Jockey Leandro Goncalves becomes naturalized citizen
By Nancy Holthus, paddock analyst
For many born outside the red, white and blue, a lifelong dream is to come to America. According to the Official Website of the Department of Homeland Security, during the last decade, U. S. Citizenship and Immigration Services (USCIS) welcomed more than 7.4 million naturalized citizens into the fabric of our nation.
Leandro Goncalves’ upbringing in his native Brazil wasn’t exactly the Portuguese version of Leave It To Beaver. Sadly, he was separated from his parents at a young age and not reunited with his mother until much later in his teens. His youth was spent on farms and without a chance to attend proper schools. His talent on the back of a Quarter Horse made him a very a hot commodity. The uncle of his childhood sweetheart saw his raw talent and knew that would he would transition easily to Thoroughbreds and helped send him to jockey school.
Goncalves had always dreamed of coming to America as a kid. Fast forward to August 2005, that dream became a reality with the help of California trainer Jose DeLima. With a Jockey Visa and a desire to live his dream, he wasted no time and rode his first American race at Del Mar, albeit to a 10th place finish. After riding a few mounts around the bullring at Fairplex, he traveled to the opposite end of the country to Mountaineer Park in West Virginia. But the “American dream” wasn’t exactly going as planned and went winless in 18 starts in less than two months. Goncalves said that due to lack of opportunities, he was ready to quit the only job he’d ever known. Shortly after in the beginning of 2006, he was prepared to never ride again and that his dream turned into a nightmare. With his jockey visa near its expiration, his bags were packed and he was ready to return to his native Brazil.
With his best friend’s endless encouragement, he decided to stick it out and see his journey through. Through a trainer and lawyers help, he extended his Jockey Visa and started back riding the following year. Like a scene written for a Hollywood come-back tale, on April 5, 2007 Leandro Goncalves legged up on his first mount in more than a year at Turfway Park. His mount, Danzigforaprice was coming off a layoff herself, nine months. Despite his time away, the talent never left him. They pressed the pace early at 1 1/16, gained command on the backside and drew clear in the stretch to win by more than two lengths. That win seemed to turn things around, and for the better. For a rider that couldn’t buy a mount when he came to America in 2005, he’s now ridden more than 10,700 of them. Goncalves has since earned more than 1,700 wins, 12 of which were in Graded Stakes. Those wins have produced earnings of more than $37 million.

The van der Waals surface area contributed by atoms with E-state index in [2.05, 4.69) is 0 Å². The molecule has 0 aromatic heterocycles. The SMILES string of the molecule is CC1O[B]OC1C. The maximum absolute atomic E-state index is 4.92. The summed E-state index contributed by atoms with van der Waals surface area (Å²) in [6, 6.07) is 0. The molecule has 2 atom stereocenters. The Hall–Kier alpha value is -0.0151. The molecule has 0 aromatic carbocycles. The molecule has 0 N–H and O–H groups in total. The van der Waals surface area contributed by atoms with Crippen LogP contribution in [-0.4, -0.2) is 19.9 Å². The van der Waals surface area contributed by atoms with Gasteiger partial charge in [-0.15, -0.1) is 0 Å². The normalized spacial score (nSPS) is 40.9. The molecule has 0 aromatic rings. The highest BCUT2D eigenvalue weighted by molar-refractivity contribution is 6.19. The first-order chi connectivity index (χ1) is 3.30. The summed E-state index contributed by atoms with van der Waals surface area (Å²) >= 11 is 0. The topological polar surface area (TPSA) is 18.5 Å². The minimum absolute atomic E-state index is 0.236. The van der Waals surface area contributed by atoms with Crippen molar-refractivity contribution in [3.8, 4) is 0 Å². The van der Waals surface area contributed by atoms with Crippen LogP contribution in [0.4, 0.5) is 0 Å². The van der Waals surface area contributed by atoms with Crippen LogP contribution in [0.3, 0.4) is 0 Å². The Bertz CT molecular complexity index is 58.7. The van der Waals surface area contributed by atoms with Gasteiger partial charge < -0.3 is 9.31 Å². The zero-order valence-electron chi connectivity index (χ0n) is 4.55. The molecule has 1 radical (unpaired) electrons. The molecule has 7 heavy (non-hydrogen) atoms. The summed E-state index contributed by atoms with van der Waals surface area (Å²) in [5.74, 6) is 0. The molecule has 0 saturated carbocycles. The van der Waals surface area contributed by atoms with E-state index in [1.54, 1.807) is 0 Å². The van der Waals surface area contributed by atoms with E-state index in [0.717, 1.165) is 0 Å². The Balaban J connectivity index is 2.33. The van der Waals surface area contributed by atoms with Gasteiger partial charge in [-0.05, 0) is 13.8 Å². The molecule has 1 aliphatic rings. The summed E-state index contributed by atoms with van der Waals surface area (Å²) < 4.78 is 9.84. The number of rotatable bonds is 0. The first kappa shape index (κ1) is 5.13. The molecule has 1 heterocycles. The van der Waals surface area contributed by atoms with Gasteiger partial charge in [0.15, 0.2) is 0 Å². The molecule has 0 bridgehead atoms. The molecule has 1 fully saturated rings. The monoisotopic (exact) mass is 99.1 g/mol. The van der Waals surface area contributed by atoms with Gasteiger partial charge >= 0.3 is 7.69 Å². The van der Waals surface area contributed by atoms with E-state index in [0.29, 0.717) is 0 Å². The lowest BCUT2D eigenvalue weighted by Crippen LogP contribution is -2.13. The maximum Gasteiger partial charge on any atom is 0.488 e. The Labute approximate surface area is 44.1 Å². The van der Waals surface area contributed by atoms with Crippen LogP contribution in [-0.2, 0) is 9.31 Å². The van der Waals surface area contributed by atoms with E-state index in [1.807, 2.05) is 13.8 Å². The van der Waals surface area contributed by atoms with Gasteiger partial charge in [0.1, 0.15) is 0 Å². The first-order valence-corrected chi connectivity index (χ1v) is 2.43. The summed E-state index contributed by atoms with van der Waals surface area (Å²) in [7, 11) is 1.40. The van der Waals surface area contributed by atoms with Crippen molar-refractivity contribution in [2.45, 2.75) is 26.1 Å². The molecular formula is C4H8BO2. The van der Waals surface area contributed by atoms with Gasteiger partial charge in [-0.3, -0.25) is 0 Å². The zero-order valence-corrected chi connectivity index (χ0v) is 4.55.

“I spent the five years required on the green card to take the naturalization test to be a U.S. citizen,” said Goncalves. “It was 100 questions about American history and politics. I’m really proud of myself. I know more about American history than I do about Brazilian history. I would’ve been really disappointed if I wouldn’t have passed.”
“I see myself being here forever and I want my son (who resides in Brazil) to be an American citizen. My son just turned 15 and I would really like him to come to America soon,” said Goncalves. “I would like him to go to high school and attend college here. He’s taken English classes for seven years. When I see my son come here and grow up and go to college, I know that I won’t have to worry about anything else in my life.”
In the fiscal year 2016, 752,800 people were naturalized. When the statistic comes out for the number of people naturalized in 2017, Indiana Grand jockey Leandro Goncalves will be on that list.